In addition, viewed from the side, prominent bumps along the neck can also be seen, these mark the presence of immense cervical ribs that stuck out sideways in the neck bones of Apatosaurus.  By counting the bumps you can estimate the number of cervical vertebrae depicted in the model.  By our calculations the count comes up a couple short (should be fifteen, we think) and although the bumps are very conspicuous in the replica, obviously, whether or not these bumps would have been visible in the living animal is purely speculative.  Our guess is that with the neck being very strong and covered in sheaths of muscle, these lumps and bumps would not have been seen.  However, as they feature in the Papo replica, it does at least indicate that the French company has done some research into the characteristics of Apatosaurus neck bones.

The hands and feet of Sauropods are unique amongst the vertebrates and again Papo is to be applauded for the details shown in their Apatosaurus model.  On the front feet, the hands, there are signs of five digits, although only one, the thumb has a claw.  The claw is particularly large and prominent, diplodocids like Apatosaurus did indeed have big, pronounced thumb claws.  The hands may have had a more column-like appearance and it might have been difficult to spot individual fingers, but we commend Papo for their efforts.

The feet are also well modelled, the stout and strong back legs end in hind feet that look very different from the “hands” of the Apatosaurus replica.  The back feet are larger than the hands and there are three claws to each foot, again there is much to be appreciated with this sculpt.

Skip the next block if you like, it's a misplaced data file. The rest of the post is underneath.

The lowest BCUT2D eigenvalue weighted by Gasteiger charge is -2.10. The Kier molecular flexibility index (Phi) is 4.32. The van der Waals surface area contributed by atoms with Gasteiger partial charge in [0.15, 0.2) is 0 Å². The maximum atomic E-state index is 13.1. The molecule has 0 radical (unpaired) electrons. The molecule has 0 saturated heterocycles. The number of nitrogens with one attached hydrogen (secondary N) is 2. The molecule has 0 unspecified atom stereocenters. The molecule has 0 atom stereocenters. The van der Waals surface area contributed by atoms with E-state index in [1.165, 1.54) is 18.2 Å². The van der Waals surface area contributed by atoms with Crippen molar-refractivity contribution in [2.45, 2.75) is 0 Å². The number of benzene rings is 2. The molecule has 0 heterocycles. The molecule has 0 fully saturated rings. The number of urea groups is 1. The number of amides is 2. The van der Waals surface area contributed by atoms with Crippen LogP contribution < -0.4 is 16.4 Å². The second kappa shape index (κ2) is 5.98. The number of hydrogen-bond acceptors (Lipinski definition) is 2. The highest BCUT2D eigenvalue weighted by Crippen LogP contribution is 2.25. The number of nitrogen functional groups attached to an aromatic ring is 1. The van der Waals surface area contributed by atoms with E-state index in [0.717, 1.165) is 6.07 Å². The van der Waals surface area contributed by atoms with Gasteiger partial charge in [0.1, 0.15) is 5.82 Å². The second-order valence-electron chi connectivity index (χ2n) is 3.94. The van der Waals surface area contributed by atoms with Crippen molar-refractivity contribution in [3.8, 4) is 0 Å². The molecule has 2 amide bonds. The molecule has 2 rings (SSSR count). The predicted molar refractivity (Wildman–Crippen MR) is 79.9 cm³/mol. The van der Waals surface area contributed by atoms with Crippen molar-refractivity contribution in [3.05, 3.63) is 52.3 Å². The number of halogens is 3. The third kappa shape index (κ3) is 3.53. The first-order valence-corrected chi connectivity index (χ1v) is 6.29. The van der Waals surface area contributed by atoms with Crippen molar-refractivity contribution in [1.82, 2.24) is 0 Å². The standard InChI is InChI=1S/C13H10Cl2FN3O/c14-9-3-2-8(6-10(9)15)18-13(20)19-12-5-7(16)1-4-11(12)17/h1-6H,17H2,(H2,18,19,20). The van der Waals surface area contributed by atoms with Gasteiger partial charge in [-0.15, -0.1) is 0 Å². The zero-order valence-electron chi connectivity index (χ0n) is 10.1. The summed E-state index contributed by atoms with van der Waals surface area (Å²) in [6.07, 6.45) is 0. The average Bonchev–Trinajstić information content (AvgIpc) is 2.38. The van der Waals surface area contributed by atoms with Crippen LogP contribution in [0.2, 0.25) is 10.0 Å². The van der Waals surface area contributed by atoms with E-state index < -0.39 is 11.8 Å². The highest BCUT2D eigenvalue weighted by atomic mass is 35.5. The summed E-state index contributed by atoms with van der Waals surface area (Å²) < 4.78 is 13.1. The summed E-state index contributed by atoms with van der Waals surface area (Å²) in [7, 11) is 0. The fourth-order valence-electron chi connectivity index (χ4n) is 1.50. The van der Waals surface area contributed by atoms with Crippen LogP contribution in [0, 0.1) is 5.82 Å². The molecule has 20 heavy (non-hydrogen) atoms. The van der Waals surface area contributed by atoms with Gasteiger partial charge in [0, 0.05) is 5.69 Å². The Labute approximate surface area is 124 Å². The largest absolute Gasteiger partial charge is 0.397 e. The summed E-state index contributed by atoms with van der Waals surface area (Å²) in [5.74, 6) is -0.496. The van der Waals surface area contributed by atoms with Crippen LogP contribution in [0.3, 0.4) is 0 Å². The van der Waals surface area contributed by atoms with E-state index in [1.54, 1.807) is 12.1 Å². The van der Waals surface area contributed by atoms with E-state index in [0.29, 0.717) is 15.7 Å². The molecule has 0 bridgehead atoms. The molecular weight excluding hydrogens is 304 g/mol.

To view the Papo Young Apatosaurus and Everything Dinosaur’s range of Papo models: Papo Prehistoric Animal Replicas

The tail is very long and very thin at the end.  The tail of Apatosaurus was indeed very long, it had some eighty plus tail bones.  The tail in the model is held off the ground (correct posture) and curved round on itself resembling a whip.  This is very typical of modern interpretations of the tails of diplodocids.  It may not have used the tail as a defensive weapon, however, by swishing the base of its tail, the tip would travel so fast that a supersonic cracking sound could have been produced.  This sound could have been used to communicate with other herd members or to deter predators.  Recently, it has been suggested that many of these types of long-necked dinosaurs possessed defensive spikes that ran down the back and along the tail, however, Papo have opted not to depict any spines or spikes on their Apatosaurus.

The Natural History Museums Depiction of a Spiky Diplodocid (Diplodocus)

Natural History Museum Diplodocus.

Natural History Museum Diplodocus.

Picture Credit: Everything Dinosaur

Officially the model measures 37 centimetres but when that curved tail is taken into account this figure is something like 41 centimetres long.  We at Everything Dinosaur have been asked to comment on the age of this Young Apatosaurus model.  There has been some work on growth and the potential ages of dinosaurs represented by Apatosaurus fossil material, (ontogenic studies) although the research is far from conclusive.  We like to think that the Young Apatosaurus model is of a sub-adult, consider this replica as a teenage Apatosaurus.

All in all this is an excellent Young Apatosaurus dinosaur model and it is a welcome addition to the Papo prehistoric animals range.

The Rebor Replica Utahraptor (Assembly Instructions)

Rebor 1:35 Scale Replica of Utahraptor (Wind Hunter)

The new Rebor 1:35 scale replica of Utahraptor (U. ostrommaysorum) has an articulated jaw and moveable, feathered arms.  It really is a most beautiful model.  However, a little bit of assembly is required, here is Everything Dinosaur’s quick guide to assembling your Utahraptor.

The Rebor 1:35 Scale Utahraptor Replica (Wind Hunter)

Depicting an agile, active dinosaur.

Depicting an agile, active dinosaur.

This model is packed into a sturdy padded box (plenty of foam for protection).  Carefully, unpack your parcel’s contents and locate the base.  You should have a small plastic bag stored in a separate foam compartment that contains the two detachable arms and that all important pin to secure the model to its base.

The Rebor Replica Utahraptor “Wings” and the Securing Pin

Check that you have a pin in with the detachable arms.

Check that you have a pin in with the detachable arms.

Picture Credit: Everything Dinosaur